Sunday, January 14, 2007

A Door Closes, A Window Opens...

A door closes and a window opens...and I feel like jumping out of it.

No, not at all.
I'm discovering how resiliant I am and I'm enjoying the feeling of bouncing back. My agent is cutting back her work load and only working part time, so she's letting me out of our contract. She doesn't feel she has the time to devote to my project. She submitted it to 4 publishers and she very kindly sent their comments along with her letter - and it did raise my spirits to see that the book was well recieved. One editor wants more of my work, "Please, please, please send more of her work!" she wrote. Well, that's a perk. It's also frustrating because I wouldn't dream of contacting her myself, which means I have to find a new agent now. I have four projects for sale. One is my "Time for Alexander" series. One is "The Promise". One is "Jack's Back". And one is "A Charm for A Unicorn", a YA fantasy. They are all different genres, so I'm not even sure that one agent would take them all. I've decided I might query several different agents with one project - so start with 4 agents and go from there. I liked my agent, she was a very nice person and fun to work with - always enthusiastic and helpful, so I'll miss her. And I wish her well with her own projects. I'm guessing she's working part time now to pursue some other interest.
People do change professions. I was a salesgirl, a model, then I was a mother (the hardest job so far!) a journalist, and an author. I've been a freelance artist since I left school, and I've done odd jobs like selling pizza on a corner, making jewelry, working in a toy fair, translating, grooming horses, website design, and tutor. I've taken a course on how to teach English to preschool children, and I do that once a week. I write, but I don't have to write. I just love to write. I've done so many things in my life that writing just seemed a natual extension of the experiences I've had.
I could be a groom, a translator, a cartoonist, or teach French etiquette. I've met kings, rajahs, princes and princesses. I've played polo and sailed on a sailboat that won the Rolex Cup. I've raised three children, and that's what counts the most for me. I have good friends, and that counts too. And a wonderful family - and for that I feel absolutely blessed.
So when this door closed and I got my project back and some of my hopes vanished like smoke, I squared my shoulders and, (like the Pollyanna I admit I am), I thought of all the good things I have, all the fun things I've done, my friends and family...and I looked out the window that just opened and I saw a huge, vast world just waiting for me.
And I started writing my query letters, because I'm sort of an impatient, stubborn person too, lol.

7 comments:

John Nez said...

Hmmm... I find that I'm much better of being my own literary rep in selling my children's books. In fact, I didn't sell my first authored book until I terminated my contract with my 'literary rep'. The same story that had gathered dust on her shelves for 4 years was sold in 2 weeks to the second publisher i sent it to!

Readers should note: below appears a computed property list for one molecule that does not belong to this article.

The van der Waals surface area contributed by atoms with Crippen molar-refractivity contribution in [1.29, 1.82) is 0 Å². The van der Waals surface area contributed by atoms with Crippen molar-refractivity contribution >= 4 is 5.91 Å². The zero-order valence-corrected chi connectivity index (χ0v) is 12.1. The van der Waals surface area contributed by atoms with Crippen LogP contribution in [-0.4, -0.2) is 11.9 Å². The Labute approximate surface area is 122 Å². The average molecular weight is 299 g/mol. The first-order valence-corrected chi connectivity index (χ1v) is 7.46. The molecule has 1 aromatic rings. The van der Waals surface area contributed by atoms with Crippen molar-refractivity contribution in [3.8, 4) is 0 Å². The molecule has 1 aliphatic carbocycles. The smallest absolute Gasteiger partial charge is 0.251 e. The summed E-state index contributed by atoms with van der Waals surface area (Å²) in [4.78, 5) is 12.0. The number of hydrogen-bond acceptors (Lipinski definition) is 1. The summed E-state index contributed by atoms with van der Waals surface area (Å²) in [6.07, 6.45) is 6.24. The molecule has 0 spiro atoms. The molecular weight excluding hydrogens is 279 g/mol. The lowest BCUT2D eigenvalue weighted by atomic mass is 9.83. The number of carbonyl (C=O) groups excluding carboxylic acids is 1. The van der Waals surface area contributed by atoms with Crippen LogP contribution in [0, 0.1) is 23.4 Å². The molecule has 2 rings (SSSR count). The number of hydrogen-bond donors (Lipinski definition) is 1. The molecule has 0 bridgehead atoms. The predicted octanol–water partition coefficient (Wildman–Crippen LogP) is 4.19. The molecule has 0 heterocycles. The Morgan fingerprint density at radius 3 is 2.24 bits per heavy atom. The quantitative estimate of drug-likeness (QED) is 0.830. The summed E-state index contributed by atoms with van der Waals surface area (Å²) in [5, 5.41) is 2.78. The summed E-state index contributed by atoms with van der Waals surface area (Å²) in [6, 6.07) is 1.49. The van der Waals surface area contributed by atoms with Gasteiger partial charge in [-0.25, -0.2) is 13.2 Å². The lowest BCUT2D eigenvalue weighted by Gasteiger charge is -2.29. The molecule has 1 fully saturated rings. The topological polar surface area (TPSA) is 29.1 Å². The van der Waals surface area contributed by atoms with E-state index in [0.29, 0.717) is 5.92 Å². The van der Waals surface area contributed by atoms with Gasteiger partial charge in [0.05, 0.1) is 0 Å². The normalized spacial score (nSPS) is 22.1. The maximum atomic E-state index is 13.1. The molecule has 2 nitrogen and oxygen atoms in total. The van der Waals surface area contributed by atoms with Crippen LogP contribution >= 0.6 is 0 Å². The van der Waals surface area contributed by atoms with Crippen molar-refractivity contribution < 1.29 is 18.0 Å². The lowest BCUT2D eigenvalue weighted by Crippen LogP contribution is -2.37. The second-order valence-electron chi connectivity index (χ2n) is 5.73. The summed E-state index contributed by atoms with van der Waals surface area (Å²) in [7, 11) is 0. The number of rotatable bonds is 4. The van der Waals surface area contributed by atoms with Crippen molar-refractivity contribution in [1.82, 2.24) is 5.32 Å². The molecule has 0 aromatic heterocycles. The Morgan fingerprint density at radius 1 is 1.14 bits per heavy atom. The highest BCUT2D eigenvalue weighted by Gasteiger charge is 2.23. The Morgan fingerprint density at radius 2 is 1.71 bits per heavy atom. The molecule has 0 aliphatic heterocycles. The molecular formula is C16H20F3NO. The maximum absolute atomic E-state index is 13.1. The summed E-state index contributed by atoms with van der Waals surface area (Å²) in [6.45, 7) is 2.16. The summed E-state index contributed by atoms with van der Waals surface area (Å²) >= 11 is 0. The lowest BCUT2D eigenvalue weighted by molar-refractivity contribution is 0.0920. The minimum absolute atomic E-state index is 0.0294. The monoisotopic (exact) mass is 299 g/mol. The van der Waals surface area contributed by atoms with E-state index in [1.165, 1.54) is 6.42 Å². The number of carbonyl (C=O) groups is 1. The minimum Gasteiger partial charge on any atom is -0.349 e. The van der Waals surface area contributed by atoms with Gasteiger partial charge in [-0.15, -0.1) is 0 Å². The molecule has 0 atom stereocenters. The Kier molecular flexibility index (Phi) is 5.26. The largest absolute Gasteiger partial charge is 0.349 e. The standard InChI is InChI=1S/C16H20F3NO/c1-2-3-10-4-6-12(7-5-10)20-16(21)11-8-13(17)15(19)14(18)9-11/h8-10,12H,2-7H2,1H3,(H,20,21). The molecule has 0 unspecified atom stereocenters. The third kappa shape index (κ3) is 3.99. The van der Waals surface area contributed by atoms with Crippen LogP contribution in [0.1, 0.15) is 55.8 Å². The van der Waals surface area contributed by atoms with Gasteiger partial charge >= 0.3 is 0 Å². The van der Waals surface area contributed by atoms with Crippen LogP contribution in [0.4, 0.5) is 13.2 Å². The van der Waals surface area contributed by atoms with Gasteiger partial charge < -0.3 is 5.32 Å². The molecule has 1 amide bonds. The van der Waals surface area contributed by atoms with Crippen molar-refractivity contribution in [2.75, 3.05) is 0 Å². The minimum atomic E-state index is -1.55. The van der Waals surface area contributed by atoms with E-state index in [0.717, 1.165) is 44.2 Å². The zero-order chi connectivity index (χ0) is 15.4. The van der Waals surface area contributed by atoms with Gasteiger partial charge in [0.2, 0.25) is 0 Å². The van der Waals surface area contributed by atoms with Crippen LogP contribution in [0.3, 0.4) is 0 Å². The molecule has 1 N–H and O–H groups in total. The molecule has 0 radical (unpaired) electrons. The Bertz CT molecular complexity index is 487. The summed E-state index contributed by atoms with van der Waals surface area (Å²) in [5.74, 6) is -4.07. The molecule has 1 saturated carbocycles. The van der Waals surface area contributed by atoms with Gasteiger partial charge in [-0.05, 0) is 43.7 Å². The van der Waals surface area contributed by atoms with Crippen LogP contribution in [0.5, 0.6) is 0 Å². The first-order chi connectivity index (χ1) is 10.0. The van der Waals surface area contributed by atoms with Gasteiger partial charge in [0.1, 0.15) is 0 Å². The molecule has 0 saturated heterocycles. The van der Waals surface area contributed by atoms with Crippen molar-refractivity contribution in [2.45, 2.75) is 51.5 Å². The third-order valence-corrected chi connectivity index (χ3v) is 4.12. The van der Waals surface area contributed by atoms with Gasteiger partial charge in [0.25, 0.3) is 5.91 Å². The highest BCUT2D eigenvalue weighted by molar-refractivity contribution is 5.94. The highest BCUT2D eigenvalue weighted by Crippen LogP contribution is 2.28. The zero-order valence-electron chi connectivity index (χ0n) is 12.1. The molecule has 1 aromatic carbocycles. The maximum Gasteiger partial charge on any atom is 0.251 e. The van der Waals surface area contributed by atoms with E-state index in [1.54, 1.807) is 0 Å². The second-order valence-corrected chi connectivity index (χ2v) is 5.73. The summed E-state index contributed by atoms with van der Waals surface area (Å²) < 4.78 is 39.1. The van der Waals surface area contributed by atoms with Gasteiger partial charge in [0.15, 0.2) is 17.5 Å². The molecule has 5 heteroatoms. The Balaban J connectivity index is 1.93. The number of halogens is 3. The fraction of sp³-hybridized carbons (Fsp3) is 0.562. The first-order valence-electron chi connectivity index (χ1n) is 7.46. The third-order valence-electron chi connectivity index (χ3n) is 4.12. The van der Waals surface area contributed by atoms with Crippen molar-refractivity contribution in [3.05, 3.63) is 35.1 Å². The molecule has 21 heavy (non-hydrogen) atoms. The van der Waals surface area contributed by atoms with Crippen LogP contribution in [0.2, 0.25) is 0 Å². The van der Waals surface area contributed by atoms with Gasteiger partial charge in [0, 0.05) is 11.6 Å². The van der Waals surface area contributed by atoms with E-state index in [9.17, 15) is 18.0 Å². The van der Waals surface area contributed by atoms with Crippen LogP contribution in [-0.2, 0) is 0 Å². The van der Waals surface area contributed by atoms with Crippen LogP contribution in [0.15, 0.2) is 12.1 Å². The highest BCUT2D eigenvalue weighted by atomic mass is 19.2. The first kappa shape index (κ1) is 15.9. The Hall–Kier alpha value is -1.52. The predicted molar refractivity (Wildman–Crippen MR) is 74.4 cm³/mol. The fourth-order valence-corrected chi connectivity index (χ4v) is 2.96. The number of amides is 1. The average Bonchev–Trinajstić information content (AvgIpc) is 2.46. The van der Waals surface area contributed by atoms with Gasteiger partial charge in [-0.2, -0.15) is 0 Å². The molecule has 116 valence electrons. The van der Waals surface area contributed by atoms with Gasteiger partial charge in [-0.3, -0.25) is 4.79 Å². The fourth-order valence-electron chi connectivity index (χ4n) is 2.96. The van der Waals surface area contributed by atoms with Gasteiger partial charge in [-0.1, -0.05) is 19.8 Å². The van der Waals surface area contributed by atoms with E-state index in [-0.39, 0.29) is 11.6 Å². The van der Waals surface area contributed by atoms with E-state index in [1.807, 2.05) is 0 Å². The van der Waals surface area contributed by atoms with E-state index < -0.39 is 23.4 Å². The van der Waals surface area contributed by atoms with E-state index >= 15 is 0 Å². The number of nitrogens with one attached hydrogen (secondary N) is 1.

When I had a literary rep, I wound up mostly sitting on my hands, waiting for things to happen. Whereas, acting as my own agent, I know what's going on and find its empowering to make the contacts and decide where to send things. Also there are so many online resources nowadays... so many new ways to get through to publishers... email, PDFs, online groups. It's much easier.

Anyhow, that's been my experience. Maybe it's different with just writing, but I doubt I'll ever go back to sitting on my hands. I found that no one can sell one's own material like yourself.

And I just sold a new book to a NYC publisher! And I'm counting the days until I can send around my next story...

:0)

Doug said...

John looks like a young Vonnegut, don't you think? But what an inspiring story. You always read so much about how impossible it is to do it yourself.

One of these days, I have to finish editing my romance so I'll have something to sell. Good luck, Sam!

Sam said...

Thank you John! You know, I didn't think of that before. You're right. I WAS just sitting on my hands waiting. I wasn't even writing as much as I usually do, because I was waiting.
Anyhow, I never had an agent sell any of my work, I did it all myself, so I feel sort of ridiculous now. LOL.
Thanks. And CONGRATULATIONS on selling your new book! Whoo Hoo!

Doug - he does look like a young Vonnegut - did you read his last book? I loved it!

Bonita said...

Good luck with whatever you decide.

Erin the Innocent said...

Good luck Sam :)

December Quinn said...

Good luck Samppalthough you dont need it. Your work speaks for itself!

Sorry about the agent, what a disappointment that must be.

Daisy Dexter Dobbs said...

Oh, I'm sorry, Sam.

I squared my shoulders and, (like the Pollyanna I admit I am)...

I'm right there with you. Honestly, Sam, I truly believe all things happen for a reason. There's something better on the horizon--believe that.